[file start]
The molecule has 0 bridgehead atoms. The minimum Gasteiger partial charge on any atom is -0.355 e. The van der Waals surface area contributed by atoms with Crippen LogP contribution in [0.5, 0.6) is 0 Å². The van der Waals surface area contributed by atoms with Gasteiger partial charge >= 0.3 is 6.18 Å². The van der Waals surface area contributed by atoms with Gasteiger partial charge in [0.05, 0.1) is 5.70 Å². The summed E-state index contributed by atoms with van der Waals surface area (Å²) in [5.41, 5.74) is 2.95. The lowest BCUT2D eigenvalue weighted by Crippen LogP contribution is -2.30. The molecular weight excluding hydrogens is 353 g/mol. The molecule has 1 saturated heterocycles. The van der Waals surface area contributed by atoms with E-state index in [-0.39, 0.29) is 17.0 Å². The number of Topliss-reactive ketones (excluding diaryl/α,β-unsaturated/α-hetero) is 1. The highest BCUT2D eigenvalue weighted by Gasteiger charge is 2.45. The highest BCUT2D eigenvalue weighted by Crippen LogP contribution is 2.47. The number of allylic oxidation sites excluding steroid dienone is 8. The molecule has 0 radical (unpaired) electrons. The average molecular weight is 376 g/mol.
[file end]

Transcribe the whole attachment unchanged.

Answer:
The molecule has 0 bridgehead atoms. The minimum Gasteiger partial charge on any atom is -0.355 e. The van der Waals surface area contributed by atoms with Crippen LogP contribution in [0.5, 0.6) is 0 Å². The van der Waals surface area contributed by atoms with Gasteiger partial charge >= 0.3 is 6.18 Å². The van der Waals surface area contributed by atoms with Gasteiger partial charge in [0.05, 0.1) is 5.70 Å². The summed E-state index contributed by atoms with van der Waals surface area (Å²) in [5.41, 5.74) is 2.95. The lowest BCUT2D eigenvalue weighted by Crippen LogP contribution is -2.30. The molecular weight excluding hydrogens is 353 g/mol. The molecule has 1 saturated heterocycles. The van der Waals surface area contributed by atoms with E-state index in [-0.39, 0.29) is 17.0 Å². The number of Topliss-reactive ketones (excluding diaryl/α,β-unsaturated/α-hetero) is 1. The highest BCUT2D eigenvalue weighted by Gasteiger charge is 2.45. The highest BCUT2D eigenvalue weighted by Crippen LogP contribution is 2.47. The number of allylic oxidation sites excluding steroid dienone is 8. The molecule has 0 radical (unpaired) electrons. The average molecular weight is 376 g/mol.